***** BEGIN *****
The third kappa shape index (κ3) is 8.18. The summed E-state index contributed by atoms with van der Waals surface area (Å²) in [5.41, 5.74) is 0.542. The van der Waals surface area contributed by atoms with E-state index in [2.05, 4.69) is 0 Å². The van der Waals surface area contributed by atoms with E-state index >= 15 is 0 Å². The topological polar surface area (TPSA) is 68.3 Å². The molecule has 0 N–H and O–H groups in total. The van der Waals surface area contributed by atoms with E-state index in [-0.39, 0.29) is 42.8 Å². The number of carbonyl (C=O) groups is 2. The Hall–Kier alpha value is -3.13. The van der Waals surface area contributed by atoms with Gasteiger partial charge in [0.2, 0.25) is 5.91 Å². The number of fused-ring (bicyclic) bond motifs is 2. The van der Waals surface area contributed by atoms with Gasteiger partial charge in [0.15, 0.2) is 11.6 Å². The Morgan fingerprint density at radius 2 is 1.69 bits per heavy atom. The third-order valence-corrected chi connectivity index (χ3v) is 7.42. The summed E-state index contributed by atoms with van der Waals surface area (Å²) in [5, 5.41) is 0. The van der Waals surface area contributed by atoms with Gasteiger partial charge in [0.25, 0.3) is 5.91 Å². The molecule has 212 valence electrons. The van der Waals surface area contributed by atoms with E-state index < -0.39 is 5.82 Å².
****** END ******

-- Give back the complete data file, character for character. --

The third kappa shape index (κ3) is 8.18. The summed E-state index contributed by atoms with van der Waals surface area (Å²) in [5.41, 5.74) is 0.542. The van der Waals surface area contributed by atoms with E-state index in [2.05, 4.69) is 0 Å². The van der Waals surface area contributed by atoms with E-state index >= 15 is 0 Å². The topological polar surface area (TPSA) is 68.3 Å². The molecule has 0 N–H and O–H groups in total. The van der Waals surface area contributed by atoms with E-state index in [-0.39, 0.29) is 42.8 Å². The number of carbonyl (C=O) groups is 2. The Hall–Kier alpha value is -3.13. The van der Waals surface area contributed by atoms with Gasteiger partial charge in [0.2, 0.25) is 5.91 Å². The number of fused-ring (bicyclic) bond motifs is 2. The van der Waals surface area contributed by atoms with Gasteiger partial charge in [0.15, 0.2) is 11.6 Å². The Morgan fingerprint density at radius 2 is 1.69 bits per heavy atom. The third-order valence-corrected chi connectivity index (χ3v) is 7.42. The summed E-state index contributed by atoms with van der Waals surface area (Å²) in [5, 5.41) is 0. The van der Waals surface area contributed by atoms with Gasteiger partial charge in [0.25, 0.3) is 5.91 Å². The molecule has 212 valence electrons. The van der Waals surface area contributed by atoms with E-state index < -0.39 is 5.82 Å².